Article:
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DMAA found in Chinese geranium—yawn

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Too little too late: A new study confirms the existence of DMAA in regional samples of Chinese geranium, but the market has already moved on.

A new study from the University of Memphis has detected controversial 1,3-dimethylamylamine (DMAA) in region- and season-specific samplings of Chinese geranium (Pelargonium graveolens).

DMAA has been subject to wide reporting as a stimulant used in sports nutrition and weight-loss products. Alarm flags were raised after a military review—which revealed that DMAA had been present in the bodies of two U.S. soldiers who died during training—precipitated a removal of all DMAA-containing products from military exchange stores. Since then, a number of European and Oceanic countries have banned the substance, and FDA does not consider it to qualify under the definition of a dietary ingredient.

Leading companies with a stake in the DMAA market have bit back, putting out studies like this one that argue that the ingredient is natural.

Here’s why the new study doesn’t matter:

1. It didn’t matter back in August when Intertek Cantox released a similar study confirming the existence of DMAA in geranium. This line of logic has already been explored. Nutrition Business Journal reported back in February that sources suggested evidence of DMAA’s existence in geranium—perhaps at country- and altitude-specific growing conditions. Either way, the DMAA in dietary supplements is synthetic.

2. Even if specific strains in China produced DMAA at specific times of year, there is not enough to scale production to the extent that exists in the market. “You’d be able to see the geranium fields from space,” Ed Wyszumiala, of NSF International, told NBJ earlier this year.

3. The warning letters are already out. Ten companies received warnings from FDA in April 2012 which asserted that DMAA was not a dietary ingredient, and none of the companies had submitted a new dietary ingredient (NDI) notification. DMAA is a synthetic botanical and FDA does not consider it a dietary ingredient. If you sell DMAA, you’re in the crosshairs.

4. The market doesn’t really want it anymore. Consumers have already opted for more DMAA-free products, which GNC is more than happy to sell. We’ve moved on to the next suite of stimulants, namely dendrobium extract, N-Methyltyramine, and higenamine—the active in USPlabs’ leading DMAA-free preworkout, Jack3d Micro.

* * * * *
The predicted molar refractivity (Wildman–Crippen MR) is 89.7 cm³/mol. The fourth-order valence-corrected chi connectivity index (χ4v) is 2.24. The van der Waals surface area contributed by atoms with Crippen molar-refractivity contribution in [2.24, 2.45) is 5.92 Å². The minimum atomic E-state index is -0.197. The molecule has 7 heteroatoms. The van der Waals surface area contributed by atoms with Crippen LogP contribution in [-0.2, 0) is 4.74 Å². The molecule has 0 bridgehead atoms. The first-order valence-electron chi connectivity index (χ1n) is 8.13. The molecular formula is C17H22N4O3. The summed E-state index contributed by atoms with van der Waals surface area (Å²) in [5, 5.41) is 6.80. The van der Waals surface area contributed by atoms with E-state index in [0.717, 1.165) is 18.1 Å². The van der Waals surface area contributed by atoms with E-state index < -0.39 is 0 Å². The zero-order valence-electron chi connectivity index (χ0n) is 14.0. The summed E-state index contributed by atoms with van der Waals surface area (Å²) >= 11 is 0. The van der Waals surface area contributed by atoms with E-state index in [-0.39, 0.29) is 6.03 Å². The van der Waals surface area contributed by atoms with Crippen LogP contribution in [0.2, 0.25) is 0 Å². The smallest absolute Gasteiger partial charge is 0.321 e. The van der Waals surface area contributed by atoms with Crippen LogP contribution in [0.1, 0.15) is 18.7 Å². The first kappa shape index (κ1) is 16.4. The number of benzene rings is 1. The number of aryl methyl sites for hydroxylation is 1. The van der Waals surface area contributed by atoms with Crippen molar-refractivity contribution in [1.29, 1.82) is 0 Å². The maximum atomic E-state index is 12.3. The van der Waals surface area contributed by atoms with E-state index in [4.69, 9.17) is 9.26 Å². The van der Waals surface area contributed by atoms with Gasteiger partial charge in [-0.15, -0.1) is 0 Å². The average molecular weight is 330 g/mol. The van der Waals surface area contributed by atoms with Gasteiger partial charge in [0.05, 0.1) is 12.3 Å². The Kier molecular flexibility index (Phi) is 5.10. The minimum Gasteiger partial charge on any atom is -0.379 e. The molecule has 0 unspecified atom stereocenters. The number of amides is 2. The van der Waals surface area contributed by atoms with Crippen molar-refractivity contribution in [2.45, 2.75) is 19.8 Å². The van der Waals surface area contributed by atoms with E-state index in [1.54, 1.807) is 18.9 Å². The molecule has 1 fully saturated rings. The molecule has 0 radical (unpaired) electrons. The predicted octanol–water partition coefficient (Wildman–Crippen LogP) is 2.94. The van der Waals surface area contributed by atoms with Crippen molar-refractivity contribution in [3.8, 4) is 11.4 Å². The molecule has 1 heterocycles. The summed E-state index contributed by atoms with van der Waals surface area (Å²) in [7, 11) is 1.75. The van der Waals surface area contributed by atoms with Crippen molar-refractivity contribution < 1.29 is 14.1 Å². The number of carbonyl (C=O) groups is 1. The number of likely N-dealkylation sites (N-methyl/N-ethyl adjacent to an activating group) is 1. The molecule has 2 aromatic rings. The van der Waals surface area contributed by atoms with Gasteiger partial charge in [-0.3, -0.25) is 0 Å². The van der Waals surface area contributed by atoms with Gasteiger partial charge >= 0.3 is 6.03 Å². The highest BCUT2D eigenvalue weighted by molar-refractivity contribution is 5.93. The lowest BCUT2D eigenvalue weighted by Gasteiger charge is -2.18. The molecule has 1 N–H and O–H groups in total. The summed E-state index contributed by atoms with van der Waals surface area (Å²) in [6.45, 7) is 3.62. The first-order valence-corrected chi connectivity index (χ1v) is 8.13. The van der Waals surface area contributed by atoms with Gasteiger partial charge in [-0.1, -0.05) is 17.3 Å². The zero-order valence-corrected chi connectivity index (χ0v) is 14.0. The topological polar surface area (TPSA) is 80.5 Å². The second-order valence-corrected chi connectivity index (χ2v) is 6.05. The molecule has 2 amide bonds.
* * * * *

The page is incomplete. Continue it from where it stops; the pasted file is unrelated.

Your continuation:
It seems that we’ve squeezed more than enough blood from this stone, and yet the news keeps coming.

How much longer will this drama play out? 

Discuss this Blog Entry 3

Wall Guy (not verified)
on Dec 4, 2012

You people in the industry, through nothing more than a low-testosterone herding instinct, destroy the market for DMAA and in the process derailed my company. Yawn? Not if you are my kids who have had to live with the fallout of near destitute poverty. From a growing brand with a super-happy customer base that was treated to excellent service to destitution, and you think that your culpability in advancing lies is a yawn? What a shame. You are very immoral.

Supplement (not verified)
on Dec 12, 2012

You sell an untested, synthetic ingredient as a SUPPLEMENT, in clear violation of FDA rules and federal laws, and you think NewHope360 is immoral? You were making drugs, and selling them to kids. You're the one who is immoral. If you want to sell drugs -- register it as a drug and do the required testing and having the required facilities and standards.

on Mar 20, 2014

I do think that Even if specific strains in China produced DMAA at specific times of year, there is not enough to scale production because they exports lot of electronic good to all over the word. Thanks for sharing this informative post.
http://medicalbillingsrv.com/

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